Sniper Elite V2 Review
A sniping game for true enthusiasts who can forgive its shortcomings
Upon starting any level, using handy binoculars you can zoom further than with your scope and mark spotted enemies, making it easier (at least at first) to assess the situation. That’s where the game presents a choice – spend too much time sneaking your way around a level, or just go in guns-blazing and be on your way after a few minutes of satisfying sniping. In other words, the stealth mechanics in the game are largely broken and it’s questionable if the developers even intended to have stealth as a viable alternative to the straightforward action.
There are a number of reasons stealth doesn’t work. Gone are any indications of your visibility from the first game, instead you only have a radial sensor that points out if an enemy can see you and if they are alert. However, this indicator only works when you’re actually in proximity. Most of the time, due to super-human AI vision, the indicator never appears and you simply begin getting riddled with bullets. Any time you’re spotted, all nearby troops swarm your location and run around between cover, fully aware of your location. Turn a corner, and all seems to be forgotten as you enter a non-alert area. If you lose line of sight, your last known location is displayed as a ghost (similar to Splinter Cell Conviction) as enemies wander around in circles calling you out. Basically, it’s inconceivable that someone would actually try to stealth their way through the game. It takes too long, it’s mostly frustrating due to bad AI, and it doesn’t offer any reasons or rewards for trying whatsoever.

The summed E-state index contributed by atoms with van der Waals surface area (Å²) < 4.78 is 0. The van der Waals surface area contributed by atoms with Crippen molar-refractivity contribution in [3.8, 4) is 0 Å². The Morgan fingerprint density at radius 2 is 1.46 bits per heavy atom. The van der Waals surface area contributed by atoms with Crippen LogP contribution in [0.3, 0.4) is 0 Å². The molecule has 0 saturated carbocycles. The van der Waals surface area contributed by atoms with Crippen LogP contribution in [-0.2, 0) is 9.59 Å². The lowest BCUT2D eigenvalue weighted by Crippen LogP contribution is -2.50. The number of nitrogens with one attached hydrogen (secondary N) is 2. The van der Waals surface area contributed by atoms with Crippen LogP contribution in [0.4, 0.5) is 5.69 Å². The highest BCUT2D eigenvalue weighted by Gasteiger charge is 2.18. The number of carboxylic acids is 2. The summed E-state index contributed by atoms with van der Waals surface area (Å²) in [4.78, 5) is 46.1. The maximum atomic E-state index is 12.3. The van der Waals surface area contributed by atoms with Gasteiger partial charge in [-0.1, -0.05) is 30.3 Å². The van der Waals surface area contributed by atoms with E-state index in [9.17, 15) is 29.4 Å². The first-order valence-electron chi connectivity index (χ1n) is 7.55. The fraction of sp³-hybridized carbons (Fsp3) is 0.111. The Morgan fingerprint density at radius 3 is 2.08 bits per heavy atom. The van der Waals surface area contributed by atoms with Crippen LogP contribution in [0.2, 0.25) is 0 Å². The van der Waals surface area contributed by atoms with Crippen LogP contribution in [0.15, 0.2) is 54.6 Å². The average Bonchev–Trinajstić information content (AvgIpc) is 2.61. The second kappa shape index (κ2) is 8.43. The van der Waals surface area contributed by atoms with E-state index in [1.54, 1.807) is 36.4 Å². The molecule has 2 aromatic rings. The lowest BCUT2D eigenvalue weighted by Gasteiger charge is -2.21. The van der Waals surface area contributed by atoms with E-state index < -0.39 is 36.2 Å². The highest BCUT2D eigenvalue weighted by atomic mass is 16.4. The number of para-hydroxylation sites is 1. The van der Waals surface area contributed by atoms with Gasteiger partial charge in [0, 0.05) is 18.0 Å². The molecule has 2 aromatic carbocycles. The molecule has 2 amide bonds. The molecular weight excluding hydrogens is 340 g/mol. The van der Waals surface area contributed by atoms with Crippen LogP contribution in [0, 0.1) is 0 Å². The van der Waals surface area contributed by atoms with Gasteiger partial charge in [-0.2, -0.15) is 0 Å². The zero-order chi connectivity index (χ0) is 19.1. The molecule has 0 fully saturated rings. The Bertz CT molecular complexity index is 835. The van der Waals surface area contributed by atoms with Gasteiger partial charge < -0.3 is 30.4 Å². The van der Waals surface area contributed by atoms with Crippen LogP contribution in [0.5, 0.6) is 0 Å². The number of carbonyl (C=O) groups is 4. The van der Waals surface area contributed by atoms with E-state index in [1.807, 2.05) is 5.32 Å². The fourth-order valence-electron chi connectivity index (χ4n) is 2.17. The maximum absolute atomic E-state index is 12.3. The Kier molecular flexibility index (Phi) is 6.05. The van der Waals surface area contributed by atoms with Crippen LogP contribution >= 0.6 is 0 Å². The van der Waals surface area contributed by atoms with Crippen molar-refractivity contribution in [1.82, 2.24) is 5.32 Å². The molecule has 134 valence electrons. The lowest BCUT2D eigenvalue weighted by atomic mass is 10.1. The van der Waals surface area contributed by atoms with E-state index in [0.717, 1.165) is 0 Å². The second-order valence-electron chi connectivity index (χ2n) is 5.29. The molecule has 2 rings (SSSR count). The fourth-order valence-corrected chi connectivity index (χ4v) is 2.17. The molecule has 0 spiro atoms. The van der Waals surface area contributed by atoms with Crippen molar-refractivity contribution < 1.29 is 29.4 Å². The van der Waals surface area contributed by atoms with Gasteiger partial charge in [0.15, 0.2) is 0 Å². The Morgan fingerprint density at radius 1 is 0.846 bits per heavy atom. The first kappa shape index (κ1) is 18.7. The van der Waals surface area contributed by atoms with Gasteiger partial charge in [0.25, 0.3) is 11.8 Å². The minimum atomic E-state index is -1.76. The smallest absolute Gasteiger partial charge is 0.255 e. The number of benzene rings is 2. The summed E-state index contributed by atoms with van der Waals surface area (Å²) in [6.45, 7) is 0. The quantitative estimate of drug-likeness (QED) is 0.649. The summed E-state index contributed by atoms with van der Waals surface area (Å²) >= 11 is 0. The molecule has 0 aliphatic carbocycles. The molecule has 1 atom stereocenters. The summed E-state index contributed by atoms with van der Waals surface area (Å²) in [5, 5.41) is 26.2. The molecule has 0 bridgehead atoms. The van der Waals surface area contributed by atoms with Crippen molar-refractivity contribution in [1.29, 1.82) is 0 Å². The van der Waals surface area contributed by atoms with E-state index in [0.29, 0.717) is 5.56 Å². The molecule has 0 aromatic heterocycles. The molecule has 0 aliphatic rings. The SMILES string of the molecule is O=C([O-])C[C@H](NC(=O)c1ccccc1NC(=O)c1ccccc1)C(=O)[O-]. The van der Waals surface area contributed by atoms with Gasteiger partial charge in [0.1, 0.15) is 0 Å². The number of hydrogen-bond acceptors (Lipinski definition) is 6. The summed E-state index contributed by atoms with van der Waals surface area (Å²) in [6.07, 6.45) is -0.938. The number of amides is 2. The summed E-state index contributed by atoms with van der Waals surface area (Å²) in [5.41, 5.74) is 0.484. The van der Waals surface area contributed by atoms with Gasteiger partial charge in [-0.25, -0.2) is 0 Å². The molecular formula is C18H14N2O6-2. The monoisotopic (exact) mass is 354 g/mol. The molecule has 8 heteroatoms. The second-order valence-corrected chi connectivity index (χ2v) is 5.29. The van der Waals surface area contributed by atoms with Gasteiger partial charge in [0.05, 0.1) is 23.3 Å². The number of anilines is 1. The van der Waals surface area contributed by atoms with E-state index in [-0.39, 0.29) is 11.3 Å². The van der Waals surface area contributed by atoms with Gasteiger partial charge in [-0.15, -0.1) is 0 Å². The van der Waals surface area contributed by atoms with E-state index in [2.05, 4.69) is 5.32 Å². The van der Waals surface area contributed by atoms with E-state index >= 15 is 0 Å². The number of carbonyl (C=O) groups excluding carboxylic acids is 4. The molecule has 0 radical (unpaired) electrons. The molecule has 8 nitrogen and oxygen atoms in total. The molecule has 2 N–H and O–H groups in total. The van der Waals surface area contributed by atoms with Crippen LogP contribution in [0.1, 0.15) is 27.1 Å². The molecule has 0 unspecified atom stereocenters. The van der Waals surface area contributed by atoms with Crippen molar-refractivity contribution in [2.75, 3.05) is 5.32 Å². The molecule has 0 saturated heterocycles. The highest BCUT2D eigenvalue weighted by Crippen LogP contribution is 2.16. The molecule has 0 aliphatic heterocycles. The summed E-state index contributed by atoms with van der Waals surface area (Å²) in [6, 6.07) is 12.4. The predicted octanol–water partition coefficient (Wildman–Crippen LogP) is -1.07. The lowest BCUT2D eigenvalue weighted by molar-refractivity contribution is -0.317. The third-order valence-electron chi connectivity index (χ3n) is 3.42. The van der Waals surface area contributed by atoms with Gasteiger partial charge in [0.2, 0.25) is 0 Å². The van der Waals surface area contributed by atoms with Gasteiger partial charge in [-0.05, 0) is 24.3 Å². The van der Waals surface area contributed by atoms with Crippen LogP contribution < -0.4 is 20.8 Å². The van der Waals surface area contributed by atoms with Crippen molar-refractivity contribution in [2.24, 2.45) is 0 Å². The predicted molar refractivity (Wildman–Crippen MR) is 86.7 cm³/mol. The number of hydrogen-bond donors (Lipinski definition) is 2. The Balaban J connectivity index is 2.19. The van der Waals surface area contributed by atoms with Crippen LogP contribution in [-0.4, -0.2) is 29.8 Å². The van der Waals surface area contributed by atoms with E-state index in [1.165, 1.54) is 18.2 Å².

The only times that stealth is viable and also extremely satisfying is during the levels that present a systematic sound barrier that can be used to cover the sound of your rifle. Timing your shots to the church bells or factory steam is immensely satisfying and had the game used this mechanic more often – or created another mechanic on other levels – stealth would have actually been fun.
With all that said, one feature that tries to redeem the game is the core shooting mechanic. Not the machine guns or pistols, mind you, as those feel weak and inaccurate with no option to use iron sights. But the sniper rifles are a joy to use, with realistic bullet drop and scope sway, with wind also coming into effect on higher difficulties. As you hold your breath and line up the headshots, the game really does shine. Sadly, this isn’t nearly enough to excuse the rest of the lackluster features.
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